Nadeau, who is also a professor of medicine and pediatrics at the Naddisy Foundation at Stanford University School of Medicine, developed the first multi-food allergy combination therapy for patients with more than one food allergy. The new Packard Children's facility will bring its staff closer to Stanford University colleagues in immunology, gastroenterology, ENT, chemistry, bioengineering, pathology, pulmonology, and genetics who are contributing to this important collaborative work.

For more information, please contact usjennifer yuan, Lucile Packard Foundation for Children's Health

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The National Academies of Sciences, Engineering and Medicine publish a comprehensive report on food allergy

The National Academies of Sciences, Engineering and Medicine convened an ad hoc committee of experts to examine critical issues related to food allergies. The resulting report, published on November 30, 2016,Finding a path to safety in food allergy: assessing the global burden, causes, prevention, management, and public policy, collects and evaluates scientific evidence on the prevalence, origins, diagnosis, prevention, and treatment of food allergies, and makes recommendations to policymakers, industry leaders, and others to create a safe environment for people with food allergies .

Read a statement from Dr. Stephen Galli and download the full report (free)

The following is a statement from Dr. Stephen Galli, Mary Hewitt Loveless, Professor M.D. at Stanford School of Medicine and Professor of Pathology and of Microbiology and Immunology, who served as a member of the Institute of Medicine committee that wrote this report.

It has been a privilege and honor to serve on this committee and to work on producing the report with the other members of the committee, the dedicated and effective staff of the national academies, and the many federal and private funders of this important effort.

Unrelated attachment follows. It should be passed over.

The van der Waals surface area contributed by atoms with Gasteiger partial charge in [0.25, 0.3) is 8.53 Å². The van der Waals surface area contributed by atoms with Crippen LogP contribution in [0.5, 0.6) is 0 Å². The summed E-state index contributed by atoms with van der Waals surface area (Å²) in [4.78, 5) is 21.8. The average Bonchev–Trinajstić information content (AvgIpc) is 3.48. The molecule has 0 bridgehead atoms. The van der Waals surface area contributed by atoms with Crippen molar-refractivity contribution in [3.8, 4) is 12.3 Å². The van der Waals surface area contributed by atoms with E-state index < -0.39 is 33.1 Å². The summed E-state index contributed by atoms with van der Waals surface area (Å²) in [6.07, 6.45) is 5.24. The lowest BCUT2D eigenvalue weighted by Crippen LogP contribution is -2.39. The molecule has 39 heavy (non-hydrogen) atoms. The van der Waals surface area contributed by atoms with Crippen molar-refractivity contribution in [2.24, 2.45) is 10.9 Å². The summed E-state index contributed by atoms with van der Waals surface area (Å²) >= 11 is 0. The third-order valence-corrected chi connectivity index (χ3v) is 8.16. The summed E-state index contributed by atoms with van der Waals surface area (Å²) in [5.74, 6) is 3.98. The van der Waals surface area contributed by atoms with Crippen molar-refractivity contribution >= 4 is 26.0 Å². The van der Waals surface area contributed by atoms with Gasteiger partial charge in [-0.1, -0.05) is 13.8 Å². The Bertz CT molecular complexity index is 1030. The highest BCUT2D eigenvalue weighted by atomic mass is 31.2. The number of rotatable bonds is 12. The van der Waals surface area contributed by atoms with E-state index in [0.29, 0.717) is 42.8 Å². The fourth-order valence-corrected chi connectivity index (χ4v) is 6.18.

As described in the brief summary of the report released today, and as set out in substantial detail in the report itself, the committee concluded that now is the time to take a series of steps that, if successfully implemented, promise to significantly improve the quality. of life of those with food allergies. Success in this effort will require the immediate and responsive cooperation of many stakeholders, including federal and state agencies, whose careful work will be necessary to effect these changes. I encourage everyone with an interest in the problem of food allergies to read the report and do their part to encourage rapid implementation of the committee's recommendations.

Addressing this serious problem is just as important as implementing the report's recommendations; Ultimately, finding ways to effectively treat or, ideally, prevent the onset of food allergies will require innovative research to advance our understanding of the origins of this disorder and design better ways to manage, prevent, or treat it. I predict that with Kari Nadeau's visionary leadership, the Sean N. Parker Center for Allergy and Asthma Research at Stanford will continue to make an important contribution to worldwide efforts, by talented researchers at many institutions, to bring relief to those who suffer. of this terrible condition disorder.

The full report can be viewed along with slides from the November 30, 2016 presentation that highlight the report's approach and recommendations.downloaded here (free).

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Hartman Family Foundation Challenge Matching Grant

We met our match! We are pleased to announce that we have raised $1.2 million to fulfill our Hartman Family Foundation Challenge Grant. Through the generous 1-to-1 contribution of the Kim and Alan Hartman Foundation and many other generous donors, we have raised a total of $2.4 million to directly support this important step in making a food allergy "shot" a reality.

Read more about this inspiring peptide "vaccine" Immunotherapy support

Stay tuned for updates on this groundbreaking study testing an approach called peptide "vaccine" immunotherapy. Similar to a tuberculosis test, the food allergy "shot" would be placed under the skin to stimulate a specific set of immune cells and permanently reduce or suppress allergic reactions.

“This could be a breakthrough for our field, and we are grateful to the Hartman Foundation for making this possible through their donation,” said Dr. Kari Nadeau, director of the Sean N. Parker Center for Allergy and Asthma Research at Stanford University.

Read more about Kim and Alan Hartman's inspiring support of the Center and Dr. Kari Nadeau.

94% of the Center's funding comes from philanthropy. Ongoing support helps patients and their families every day by advancing science and research for innovative clinical trials, education and protocol outreach across the country, building infrastructure for the Center, and much more. For more information on our important funding priorities,Contact Lindsey Hincks.